Study Recommends AAV Renal Risk Score to Predict Serious Kidney Disease in Patients

Study Recommends AAV Renal Risk Score to Predict Serious Kidney Disease in Patients
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A combination of both blood tests and biopsy (tissue) analysis was better at predicting end-stage renal disease in people with anti-neutrophil cytoplasmic antibody-associated vasculitis (AAV) compared to tissue analysis alone, a study has found. 

The scientists recommended using the AAV renal risk score (ARRS), which applies both clinical and biopsy (histopathology) findings, to best predict patient outcomes. 

The study, “Histopathological subgrouping versus renal risk score for the prediction of end-stage renal disease in ANCA-associated vasculitis,” was published in the Annals of the Rheumatic Diseases.

End-stage renal disease (ESRD) is a serious complication for people with AAV. Current predictors of AAV-related ESRD include age, kidney dysfunction, and findings from histopathology — the analysis and classification of diseased tissue under a microscope. 

Recently, ARRS was suggested as a more reliable predictor of ESRD. The score combines biopsy findings plus the glomerular filtration rate (GFR) — a measure of kidney function estimated from creatinine levels in the blood.

Thus, to assess whether ASSR is a better predictor for ESRD than tissue analysis alone, investigators based at the Izmir Katip Celebi University in Turkey reviewed the medical records, including biopsy findings, of 167 people with AAV to identify factors for renal disease survival.

Of those evaluated, 90 had the AAV subtype granulomatosis with polyangiitis, 39 with microscopic polyangiitis, 30 had renal-limited vasculitis, and eight were diagnosed with eosinophilic granulomatosis with polyangiitis. The median age at diagnosis was 55, and ANCA antibodies were detected in 87% of the 163 patients tested. 

All patients were treated with similar therapies starting with Cytoxan (cyclophosphamide) or the biological therapy Rituxan (rituximab) along with high doses of glucocorticoids during relapses. Maintenance therapy was a combination of methylprednisolone and azathioprine, Rituxan, or CellCept (mycophenolate mofetil) for at least two years after remission.

Over a median follow-up time of nearly 40 months, 52 patients (34%) developed ESRD and the median renal survival time — the time between diagnosis and ESRD — was 31 months.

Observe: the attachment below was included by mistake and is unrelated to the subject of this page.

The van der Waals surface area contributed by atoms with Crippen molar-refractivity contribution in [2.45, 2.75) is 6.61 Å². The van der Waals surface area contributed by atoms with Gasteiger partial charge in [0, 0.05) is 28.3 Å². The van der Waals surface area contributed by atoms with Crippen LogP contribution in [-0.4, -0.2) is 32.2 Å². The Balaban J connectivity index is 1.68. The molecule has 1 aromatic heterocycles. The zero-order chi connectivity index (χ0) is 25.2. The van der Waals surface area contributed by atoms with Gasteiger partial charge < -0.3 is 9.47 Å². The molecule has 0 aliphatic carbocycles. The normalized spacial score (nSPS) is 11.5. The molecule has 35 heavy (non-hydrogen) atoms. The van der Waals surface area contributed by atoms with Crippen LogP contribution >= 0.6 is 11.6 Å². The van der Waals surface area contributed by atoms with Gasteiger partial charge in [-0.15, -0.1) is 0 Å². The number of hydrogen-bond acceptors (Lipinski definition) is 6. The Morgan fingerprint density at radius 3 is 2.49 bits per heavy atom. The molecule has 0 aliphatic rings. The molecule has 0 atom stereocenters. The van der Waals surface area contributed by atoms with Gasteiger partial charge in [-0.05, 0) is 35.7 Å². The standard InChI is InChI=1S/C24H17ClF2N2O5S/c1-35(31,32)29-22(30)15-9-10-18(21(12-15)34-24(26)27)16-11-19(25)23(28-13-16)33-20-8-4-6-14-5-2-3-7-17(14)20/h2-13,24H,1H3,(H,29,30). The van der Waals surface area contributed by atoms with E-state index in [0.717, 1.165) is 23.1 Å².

There were four groups of histopathology classification based on the extent of diseased tissue (from severe disease to low disease involvement) which included sclerotic (scarring), crescentic, mixed, and focal. 

Of the 106 kidney biopsies performed, histopathology found that 14 were sclerotic, 41 were crescentic, 33 were mixed, and 18 were focal. Of these, ESRD developed in 79% of those with sclerotic tissue, 51% in the crescentic group, 32% with mixed biopsy results, and 18% that were focal. 

According to the ARRS score, 14% were at low risk, 63% were at medium risk, and 23% were high risk for ESRD, and of those who developed ESRD, 8% were in the low-risk group, 42% in the medium-risk group, and 67% in the high-risk group.

A statistical analysis of the individual risk factors found that age at diagnosis, histopathology classification, creatinine levels, and GFR at baseline were significant. However, by combining all data together, ARRS itself was found to be an independent predictor for renal survival. 

“In conclusion, high ESRD development rates in AAV emphasizes the importance of identifying patients at risk,” the scientists said. 

“At this point, our results support the usage of both clinical and histopathological findings to predict the renal outcome.”

Steve holds a PhD in Biochemistry from the Faculty of Medicine at the University of Toronto, Canada. He worked as a medical scientist for 18 years, within both industry and academia, where his research focused on the discovery of new medicines to treat inflammatory disorders and infectious diseases. Steve recently stepped away from the lab and into science communications, where he’s helping make medical science information more accessible for everyone.
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Margarida graduated with a BS in Health Sciences from the University of Lisbon and a MSc in Biotechnology from Instituto Superior Técnico (IST-UL). She worked as a molecular biologist research associate at a Cambridge UK-based biotech company that discovers and develops therapeutic, fully human monoclonal antibodies.
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Steve holds a PhD in Biochemistry from the Faculty of Medicine at the University of Toronto, Canada. He worked as a medical scientist for 18 years, within both industry and academia, where his research focused on the discovery of new medicines to treat inflammatory disorders and infectious diseases. Steve recently stepped away from the lab and into science communications, where he’s helping make medical science information more accessible for everyone.
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